See this site for an explanation and pictures of ducks. It was interesting to see that some of the early visitors (1930's) in the Mt Gabb summit register had mentioned duckbusting on their way up. I find myself agreeing with the opinion of Secor quoted in the website above.


Unfortunately much of the water in the Sierras is polluted by giardia and other micro-organisms. Steve Roper in his book (see below) has a good discussion of the problem and if it is real. I did carry a small bottle of iodine crystals and saturated solution that I had borrowed from Doug and Lizzy. To treat water you could add a capful or two into a litre of water. I found I did not use it a real lot (I did not like the iodine taint). At breakfast and dinner- I had hot drinks so my water was boiled. During the day - I would often get water from either springs or snowmelt or from creeks, pools or soaks at high altitudes that would be unlikely to be contaiminated. I was never sick. I carried some wine cask bladders for use as water containers. These were good as it allowed me to camp a fair way away from water sources (and away from mosquitoes if needed). During the day I carried a 1 litre nalgene bottle and filled it when I got to good sources.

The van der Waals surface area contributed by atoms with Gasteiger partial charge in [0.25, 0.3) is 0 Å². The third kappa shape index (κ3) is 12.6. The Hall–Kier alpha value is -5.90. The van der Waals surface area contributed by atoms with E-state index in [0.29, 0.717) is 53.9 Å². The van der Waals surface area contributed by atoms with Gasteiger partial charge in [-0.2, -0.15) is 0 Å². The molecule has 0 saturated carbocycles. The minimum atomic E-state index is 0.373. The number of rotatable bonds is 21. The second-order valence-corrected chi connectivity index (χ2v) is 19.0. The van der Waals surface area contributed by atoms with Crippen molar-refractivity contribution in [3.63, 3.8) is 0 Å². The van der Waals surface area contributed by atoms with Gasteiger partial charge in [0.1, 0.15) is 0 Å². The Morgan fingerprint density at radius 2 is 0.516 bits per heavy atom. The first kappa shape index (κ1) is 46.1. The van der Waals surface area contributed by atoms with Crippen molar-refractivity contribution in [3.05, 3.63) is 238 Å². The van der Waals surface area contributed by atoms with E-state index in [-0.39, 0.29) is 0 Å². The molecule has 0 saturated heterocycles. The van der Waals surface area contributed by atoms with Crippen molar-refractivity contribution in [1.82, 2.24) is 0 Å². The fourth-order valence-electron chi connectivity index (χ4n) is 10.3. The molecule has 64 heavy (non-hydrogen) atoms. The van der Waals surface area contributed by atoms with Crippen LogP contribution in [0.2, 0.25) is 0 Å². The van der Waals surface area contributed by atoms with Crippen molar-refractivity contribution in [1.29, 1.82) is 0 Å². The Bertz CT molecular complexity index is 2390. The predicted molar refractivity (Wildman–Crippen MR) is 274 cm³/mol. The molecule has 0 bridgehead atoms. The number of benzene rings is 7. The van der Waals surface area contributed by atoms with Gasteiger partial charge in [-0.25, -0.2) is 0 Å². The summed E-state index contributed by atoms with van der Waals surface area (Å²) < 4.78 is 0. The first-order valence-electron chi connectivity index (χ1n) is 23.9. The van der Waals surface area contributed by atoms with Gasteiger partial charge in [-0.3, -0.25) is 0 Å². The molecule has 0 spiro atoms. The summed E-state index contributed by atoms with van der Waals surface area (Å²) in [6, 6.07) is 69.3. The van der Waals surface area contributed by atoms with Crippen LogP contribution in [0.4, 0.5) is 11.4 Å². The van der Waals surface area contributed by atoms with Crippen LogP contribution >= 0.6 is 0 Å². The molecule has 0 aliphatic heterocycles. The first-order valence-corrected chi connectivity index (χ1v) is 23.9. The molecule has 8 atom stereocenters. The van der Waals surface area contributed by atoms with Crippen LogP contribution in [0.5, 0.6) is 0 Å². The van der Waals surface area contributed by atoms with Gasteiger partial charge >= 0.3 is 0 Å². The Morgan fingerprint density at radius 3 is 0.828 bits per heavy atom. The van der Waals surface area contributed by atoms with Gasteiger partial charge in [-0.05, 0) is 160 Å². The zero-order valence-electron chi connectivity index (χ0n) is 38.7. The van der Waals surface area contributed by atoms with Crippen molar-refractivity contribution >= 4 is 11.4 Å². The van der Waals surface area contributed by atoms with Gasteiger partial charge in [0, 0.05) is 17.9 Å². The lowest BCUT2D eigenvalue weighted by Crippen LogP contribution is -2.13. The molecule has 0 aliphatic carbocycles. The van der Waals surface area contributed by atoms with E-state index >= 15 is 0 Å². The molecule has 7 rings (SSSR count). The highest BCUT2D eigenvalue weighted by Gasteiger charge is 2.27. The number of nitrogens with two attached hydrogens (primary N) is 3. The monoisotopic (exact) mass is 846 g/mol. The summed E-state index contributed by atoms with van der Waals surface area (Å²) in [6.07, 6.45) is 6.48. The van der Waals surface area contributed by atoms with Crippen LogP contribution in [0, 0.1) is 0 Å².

Most of my hiking was spent above 10,000' - and I did feel the lack of oxygen. But starting from Yosemite Valley (4,000') meant my climbing was more gradual. But climbing to the passes was always hard work - and it is best to go as lightweight as possible. After the first part of the hike - I did leave some gear with people in Mammoth who could take it back to Doug and Lizzy's place.


I used maps from US Geological Survey and Tom Harrison Maps.

The USGS maps were 1:24,000 in scale and good for details for the off trail walking. They are called "quadrangles". They are fairly expensive (US$ 6 - 9) and do not cover a large area of country (7.5 minutes). I only carried a few of these maps for important sections were I wanted more detail

The Tom Harrison maps are 1:63,360 (inch to the mile) shaded relief topographic maps and printed on waterproof plastic. I used 5 of these maps (Yosemite, Mammoth, Mono, Kings Canyon and Whitney) as well as a more detailed (1:24,000) Yosemite map. These maps are very clear, cover a large area, fold easily and have mile distances on the trails marked on them. These maps cost about US$9 each. These Tom Harrison maps reminded me a fair bit of the 1:50,000 maps of New Zealand.

Useful Books


Here are some terms you may encounter -










zig zag




buy more tucker

off trail

walk cross country or off track




mosquitoes etc

summit register


Selected Links